Intimate partner violence (IPV) is known to increase HIV risk among heterosexual women, but less is known about IPV and HIV among men who have sex with men (MSM), with almost no data from non-Western countries. This study examined the prevalence of IPV and links between IPV and HIV risks among MSM in Shanghai, China.
A cross-sectional sample of 404 money boys (male sex workers) and other MSM were recruited via respondent-driven sampling.
Overall, 51% of the sample reported emotional, physical, or sexual abuse from a male sexual partner. Money boys reported more overall abuse than did other MSM, and more were likely than other MSM to report experiencing multiple types of abuse. MSM who reported violence or abuse from male partners reported more overall sexual risk behavior, and specifically, more unprotected sex and more sex linked to alcohol and other substance use. The association between experience of abuse from male partners and increased HIV risk did not differ between money boys and other Chinese MSM.
We conclude that violence and abuse from male partners are highly prevalent among Chinese MSM, and that experience of violence from male sexual partners is linked to increased HIV risk. HIV prevention targeting Chinese MSM must address the increased risk associated with experience of male-on-male IPV. Future research should explore links between HIV risk and MSM’s perpetration of violence against male partners, as well as exploring the role of violence in the male-female relationships of men who have sex with and men and women.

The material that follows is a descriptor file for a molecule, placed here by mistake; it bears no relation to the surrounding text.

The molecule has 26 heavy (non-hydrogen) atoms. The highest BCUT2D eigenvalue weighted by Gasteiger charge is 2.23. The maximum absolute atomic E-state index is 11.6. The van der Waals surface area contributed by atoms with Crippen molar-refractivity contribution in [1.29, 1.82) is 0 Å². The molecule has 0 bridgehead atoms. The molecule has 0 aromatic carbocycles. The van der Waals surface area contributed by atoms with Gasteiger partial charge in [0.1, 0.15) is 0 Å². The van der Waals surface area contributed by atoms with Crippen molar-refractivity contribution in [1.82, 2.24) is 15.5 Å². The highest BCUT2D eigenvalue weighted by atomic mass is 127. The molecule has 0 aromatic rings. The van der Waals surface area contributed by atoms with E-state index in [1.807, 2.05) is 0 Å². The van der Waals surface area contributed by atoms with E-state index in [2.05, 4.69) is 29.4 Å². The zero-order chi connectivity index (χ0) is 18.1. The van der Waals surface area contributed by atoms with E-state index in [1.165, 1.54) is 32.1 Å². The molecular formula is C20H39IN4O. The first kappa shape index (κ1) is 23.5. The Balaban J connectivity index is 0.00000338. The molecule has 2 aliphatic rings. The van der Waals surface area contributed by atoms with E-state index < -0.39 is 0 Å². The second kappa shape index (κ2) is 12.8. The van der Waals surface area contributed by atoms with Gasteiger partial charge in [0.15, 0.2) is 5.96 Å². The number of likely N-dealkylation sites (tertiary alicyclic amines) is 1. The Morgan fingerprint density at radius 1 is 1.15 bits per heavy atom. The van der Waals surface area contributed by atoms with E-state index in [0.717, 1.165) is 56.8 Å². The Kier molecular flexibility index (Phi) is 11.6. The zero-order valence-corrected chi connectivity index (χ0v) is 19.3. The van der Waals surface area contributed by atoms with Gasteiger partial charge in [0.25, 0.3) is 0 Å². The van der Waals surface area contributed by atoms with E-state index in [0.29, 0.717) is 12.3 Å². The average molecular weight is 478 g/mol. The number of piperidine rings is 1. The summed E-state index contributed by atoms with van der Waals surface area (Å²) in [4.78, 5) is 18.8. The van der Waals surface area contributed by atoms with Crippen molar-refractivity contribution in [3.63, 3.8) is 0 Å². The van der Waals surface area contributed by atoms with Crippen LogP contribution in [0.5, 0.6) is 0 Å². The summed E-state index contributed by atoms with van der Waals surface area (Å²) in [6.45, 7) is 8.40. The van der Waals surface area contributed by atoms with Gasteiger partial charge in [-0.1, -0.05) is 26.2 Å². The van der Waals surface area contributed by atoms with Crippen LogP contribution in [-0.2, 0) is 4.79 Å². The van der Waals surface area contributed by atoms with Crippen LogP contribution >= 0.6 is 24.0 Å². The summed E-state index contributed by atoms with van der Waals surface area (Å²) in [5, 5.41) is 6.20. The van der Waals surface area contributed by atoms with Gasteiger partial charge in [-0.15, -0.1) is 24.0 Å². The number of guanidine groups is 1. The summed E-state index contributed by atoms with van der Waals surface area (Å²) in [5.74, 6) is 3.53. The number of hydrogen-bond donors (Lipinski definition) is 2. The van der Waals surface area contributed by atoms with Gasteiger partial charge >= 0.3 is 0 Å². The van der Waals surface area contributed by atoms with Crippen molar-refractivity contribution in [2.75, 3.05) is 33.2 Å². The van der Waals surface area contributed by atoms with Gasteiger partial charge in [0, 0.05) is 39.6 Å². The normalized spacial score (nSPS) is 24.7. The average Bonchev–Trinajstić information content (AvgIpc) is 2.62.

A cross-sectional study of 404 men who have sex with men in Shanghai, China, found that violence and abuse from male partners are highly prevalent and that experience is linked to increased HIV risk.
From the *Department of Behavioral Sciences and Health Education and †The Hubert Department of Global Health, Emory University RSPH, Atlanta, GA; ‡Department of Epidemiology, Fudan University SPH, Shanghai, China; §Department of International Health, Georgetown University NHS; and ¶Shanghai Piaoxue Cultural Media Ltd., Shanghai, China
Preparation of this article was supported, in part, by grants from the National Institutes of Health (R01HD046354; principal investigator: F.Y. Wong) and the Emory Center for AIDS Research (P30 AI050409; K.L. Dunkle, E.J. Nehl, and F.Y. Wong).
Contributions: K.L. Dunkle and F.Y. Wong conceptualized the study; E.J. Nehl and L. Lin contributed to the writing of the study and interpretations of the results; N. He, J. Huang, and T. Zheng contributed to the interpretations of the results.
Conflict of interest: The authors declare that there is no conflict of interest.
Correspondence: Frank Y. Wong, PhD, Department of Behavioral Sciences and Health Education, Rollins School of Public Health, Emory University, 1518 Clifton Rd, NE, Atlanta, GA 30322. E-mail: firstname.lastname@example.org.
Received for publication July 5, 2012, and accepted December 18, 2012.